Top U.S. Universities cancel study-abroad programs amid fears of coronavirus
Friday, February 7, 2020
Top U.S. colleges and universities are scrambling to assess the risks to their study-abroad and exchange programs as concerns about China’s coronavirus outbreak spread.
In the wake of the coronavirus outbreak, colleges and universities have had to act fast. In the U.S., nearly all top colleges and universities are canceling study-abroad and global immersion opportunities while also prohibiting travel affecting hundreds of thousands of students who are attending school in order to earn their bachelor’s degrees, master’s degrees, or doctoral degrees/PhDs.
This is a global phenomenon—From Europe to Australia and the United States, universities in countries that host Chinese students have seriously reconsidered academic-related travel to and from China. In the U.S., these cancellations add to tension that already exists between the two governments. The U.S. has a large population of foreign students for several reasons, and most of this foreign student population comes from China.
After U.S. officials recommended against nonessential trips to China, several universities limited travel there. This includes Duke, which has an operating campus in China in partnership with Wuhan University, located in the city at the center of the coronavirus outbreak.
Duke Kunshan University closed its campus in Kunshan to nonessential personnel until February 24. The school has also helped students who had recently applied for Chinese residency get their passports from local officials so they could travel home and started developing online learning plans for them.
Two of the 12 confirmed U.S. cases are linked to college campuses. One diagnosis was confirmed at Arizona State University and another at the University of Massachusetts at Boston, which stated that the infected student had recently traveled to Wuhan.
China sends far more college and university students to the United States than any other country—more than 369,000 in the last academic year, according to the Institute of International Education. On average, the U.S. sends more than 11,000 college and university students to China. These students travel to study in another country with hopes to enrich their higher education experiences by living, studying, and sometimes even working in a foreign culture and environment. Every year, Chinese students and U.S. students look to do the same in each other’s host country. Lately, however, the relationship has been strained by visa difficulties, trade conflicts, and U.S. concerns about security risks posed by visiting Chinese students.
“This doesn’t help the current situation, which is very tense right now,” Farnsworth said. “This is a low point in U.S.-China higher education relations, there’s no question.”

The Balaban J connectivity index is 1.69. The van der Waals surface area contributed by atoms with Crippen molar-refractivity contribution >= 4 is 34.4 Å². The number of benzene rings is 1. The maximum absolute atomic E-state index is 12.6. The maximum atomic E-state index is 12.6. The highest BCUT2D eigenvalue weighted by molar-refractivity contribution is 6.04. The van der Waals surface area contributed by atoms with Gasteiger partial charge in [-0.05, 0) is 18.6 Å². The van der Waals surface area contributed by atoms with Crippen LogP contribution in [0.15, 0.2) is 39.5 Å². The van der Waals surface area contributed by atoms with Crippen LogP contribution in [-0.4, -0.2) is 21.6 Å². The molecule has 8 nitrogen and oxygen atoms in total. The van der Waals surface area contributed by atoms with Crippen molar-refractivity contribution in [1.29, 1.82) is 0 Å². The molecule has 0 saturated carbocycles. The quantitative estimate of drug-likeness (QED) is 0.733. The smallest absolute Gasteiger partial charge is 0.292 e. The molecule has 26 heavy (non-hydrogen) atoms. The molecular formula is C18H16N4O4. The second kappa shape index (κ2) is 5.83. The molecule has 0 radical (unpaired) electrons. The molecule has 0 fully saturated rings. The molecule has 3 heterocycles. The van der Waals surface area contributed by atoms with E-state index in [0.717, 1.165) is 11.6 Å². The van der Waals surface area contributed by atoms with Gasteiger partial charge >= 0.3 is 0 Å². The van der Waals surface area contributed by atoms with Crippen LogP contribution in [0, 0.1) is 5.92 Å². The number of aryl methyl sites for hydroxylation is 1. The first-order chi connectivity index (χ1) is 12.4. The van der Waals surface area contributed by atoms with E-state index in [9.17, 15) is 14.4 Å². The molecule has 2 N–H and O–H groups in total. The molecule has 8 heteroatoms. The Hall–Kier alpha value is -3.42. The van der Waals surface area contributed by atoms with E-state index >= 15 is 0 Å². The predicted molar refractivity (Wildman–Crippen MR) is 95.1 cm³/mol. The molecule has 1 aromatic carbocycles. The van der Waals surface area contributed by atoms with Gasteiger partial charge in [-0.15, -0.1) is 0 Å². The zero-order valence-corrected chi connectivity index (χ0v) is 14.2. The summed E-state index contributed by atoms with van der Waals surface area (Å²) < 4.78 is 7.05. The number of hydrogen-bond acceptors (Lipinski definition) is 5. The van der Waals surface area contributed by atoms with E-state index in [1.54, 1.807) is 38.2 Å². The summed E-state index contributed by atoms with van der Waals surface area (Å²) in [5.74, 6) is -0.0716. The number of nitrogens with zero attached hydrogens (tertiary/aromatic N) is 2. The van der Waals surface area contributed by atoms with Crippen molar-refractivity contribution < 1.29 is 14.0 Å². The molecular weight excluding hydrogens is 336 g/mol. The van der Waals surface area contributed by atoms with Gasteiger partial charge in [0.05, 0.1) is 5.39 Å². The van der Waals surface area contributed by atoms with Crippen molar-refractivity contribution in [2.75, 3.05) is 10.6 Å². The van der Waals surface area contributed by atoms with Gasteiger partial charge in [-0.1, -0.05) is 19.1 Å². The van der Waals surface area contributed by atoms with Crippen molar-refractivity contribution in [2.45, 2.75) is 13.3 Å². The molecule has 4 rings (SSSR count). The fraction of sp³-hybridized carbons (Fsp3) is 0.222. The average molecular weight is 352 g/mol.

Huang Ping, China’s consul general in New York, said Tuesday at a news conference that students who returned to the U.S. from Hubei province, which includes Wuhan, should report to health officials so they can be monitored. He urged the international community to work together to combat the illness, saying the “virus is the enemy, not the Chinese.”
The U.S. is not the only country acting quickly. Top colleges and universities around the world are reacting.
In Germany, the Berlin Free University and Berlin Institute of Technology each said they would not allow visits from China or approve trips to China until further notice. Paderborn University is reviewing China travel plans made by bachelor’s degree and master’s degree candidates as well as their doctoral degree candidates.A spokesman for Silesian University in the Czech Republic said the school postponed exchange programs for 38 Chinese students. Several other colleges and universities issued similar cancellations. Masaryk University in the Czech city of Brno said it was ready to accept 24 students from China who are expected in two weeks.
Andrew Thomas, chief clinical officer at Ohio State’s Wexner Medical Center, said the university is monitoring the situation but trying not to be “over the top to the point that we’re causing more concern and fear than is warranted in the community.”
The University of Illinois at Urbana-Champaign enrolls over 5,500 students from China. Some of its students from Wuhan who traveled home during winter break opted to self-quarantine or wear masks while going to class to protect others. Several institutions urged anyone returning from China to isolate themselves for two weeks as a precaution.
At Northeastern University, graduate student Lele Luan said that while some fellow Chinese students have taken to wearing masks around campus in Boston, he does not feel the need.
Asian Americans quickly expressed outrage on social media. The center apologized for “any misunderstanding it may have caused” and changed the wording.